Reps’ calls are all recorded and transcribed using a conversation intelligence tool, their next steps are automatically logged into their CRM or SEP (sales execution platform), and their deals are tracked in a shared success plan that requires them to include methodology-specific qualification criteria in order to move their deal along. 

Which company do you think is better positioned to win with their methodology, rather than just create admin work? 

The right answer is Company B. Not only is the process easy, but it removes human error/bias by automating what can be automated and building the human-entered data points (deal context) into their already existing workflow (pipeline reviews).

Outcomes Driven:

Lastly, people need to know what’s in it for them. Just like any great seller who’s trying to pitch their solution to a company – it’s imperative to attach your chosen methodology to a business initiative. 

Have you recently resegmented or verticalized? Are you in the midst of updating your sales talk track to better reflect the current state of the economy? Are you currently hiring or pausing hiring and asking reps to take on new responsibilities?

I bet ya, you can map your methodology rollout to that! Call it out explicitly, and loop in stakeholders like your CRO or CMO to help champion this and build the hype!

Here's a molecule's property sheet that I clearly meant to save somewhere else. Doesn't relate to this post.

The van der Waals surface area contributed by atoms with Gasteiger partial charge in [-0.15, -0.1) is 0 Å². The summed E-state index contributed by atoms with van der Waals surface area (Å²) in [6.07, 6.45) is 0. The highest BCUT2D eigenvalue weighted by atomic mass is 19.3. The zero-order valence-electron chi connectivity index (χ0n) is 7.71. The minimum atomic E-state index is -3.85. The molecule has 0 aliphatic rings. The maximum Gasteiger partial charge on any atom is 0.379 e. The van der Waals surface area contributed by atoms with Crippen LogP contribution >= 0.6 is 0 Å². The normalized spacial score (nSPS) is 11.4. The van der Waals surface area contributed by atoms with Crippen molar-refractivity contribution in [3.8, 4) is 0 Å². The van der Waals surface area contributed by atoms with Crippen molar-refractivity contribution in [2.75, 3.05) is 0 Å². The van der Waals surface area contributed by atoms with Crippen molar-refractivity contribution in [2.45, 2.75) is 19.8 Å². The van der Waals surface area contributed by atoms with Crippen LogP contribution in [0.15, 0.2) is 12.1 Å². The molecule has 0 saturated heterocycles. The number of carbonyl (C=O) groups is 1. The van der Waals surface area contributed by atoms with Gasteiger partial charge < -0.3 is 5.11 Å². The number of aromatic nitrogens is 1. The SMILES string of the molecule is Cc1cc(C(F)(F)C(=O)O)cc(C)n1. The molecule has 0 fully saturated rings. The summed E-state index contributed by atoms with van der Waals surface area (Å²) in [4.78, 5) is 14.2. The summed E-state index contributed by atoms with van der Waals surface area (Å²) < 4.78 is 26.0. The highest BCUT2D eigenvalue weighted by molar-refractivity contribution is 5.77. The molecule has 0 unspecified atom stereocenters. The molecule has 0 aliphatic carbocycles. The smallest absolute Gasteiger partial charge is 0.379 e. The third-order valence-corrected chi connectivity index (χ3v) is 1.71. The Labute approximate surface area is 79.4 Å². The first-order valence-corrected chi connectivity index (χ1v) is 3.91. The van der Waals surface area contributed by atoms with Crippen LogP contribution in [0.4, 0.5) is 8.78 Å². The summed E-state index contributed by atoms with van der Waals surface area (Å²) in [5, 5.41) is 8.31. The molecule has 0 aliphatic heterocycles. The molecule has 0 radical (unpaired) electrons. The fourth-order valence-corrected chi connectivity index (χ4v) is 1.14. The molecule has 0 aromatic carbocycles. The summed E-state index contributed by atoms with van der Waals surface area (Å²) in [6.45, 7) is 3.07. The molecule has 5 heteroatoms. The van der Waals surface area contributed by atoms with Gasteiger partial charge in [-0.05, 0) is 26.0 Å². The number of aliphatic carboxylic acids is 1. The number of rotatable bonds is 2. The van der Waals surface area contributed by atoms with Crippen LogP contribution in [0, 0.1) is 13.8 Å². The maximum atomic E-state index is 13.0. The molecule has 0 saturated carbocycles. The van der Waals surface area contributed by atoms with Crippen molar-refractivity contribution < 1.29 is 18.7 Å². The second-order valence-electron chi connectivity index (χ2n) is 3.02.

III: Making it Stick

You’ve put all of this energy into launching, now what? Take a moment to humour me and imagine the following situation: 

You just spent all of last quarter building a kick-ass training course​ from scratch or working with a third-party consultant like SIA or others to build an implementation plan. You are so proud of rollout!​ The field likes it!​ You receive excellent CSAT scores! But then…

Three weeks later, someone says one of the following to you: 

    • “Never heard of it.”​
    • “Oh wait we’re still doing that?”​
    • “Hey, can you spin up a training on [exact same topic]?”​

We’ve all been there at one point or another, and it stings every time.

Leadership Buy-In

No launch is successful without an intentional reinforcement plan. Be sure that prior to launch, you’ve included front-line leaders and their skip levels in multiple previews of the rollout plan, and provide opportunities for them to weigh in. Questions you might consider asking them:

    • Does this methodology seem like something you can reinforce in the field?
      • When reinforcing, are there concerns or roadblocks that might be alleviated by leveraging 3rd party learning solutions?
      • How comfortable are you with your current tech stack?
    • How might it change the way you deal coach?
    • How might it impact the way you review pipeline?
    • What types of materials would be helpful for you to drive alignment consistently across your team?



Once you’ve got a handle on what your stakeholders need to enable their team, it’s time to start thinking about the future. 

For every new hire that starts, how will this fit into their onboarding journey?  Methodology training should be a high-priority topic that is covered in the first week, if not the first three days of any new hire’s onboarding. 

Here’s why: 

A “sticky” methodology touches every part of a sales rep’s journey: it should inform the way they qualify, run discovery calls, demo, and navigate deals. 

It should not be treated as a secondary topic that reps are exposed to later – doing so puts your team at risk of viewing your methodology as a “nice to have” rather than a crucial part of executing well.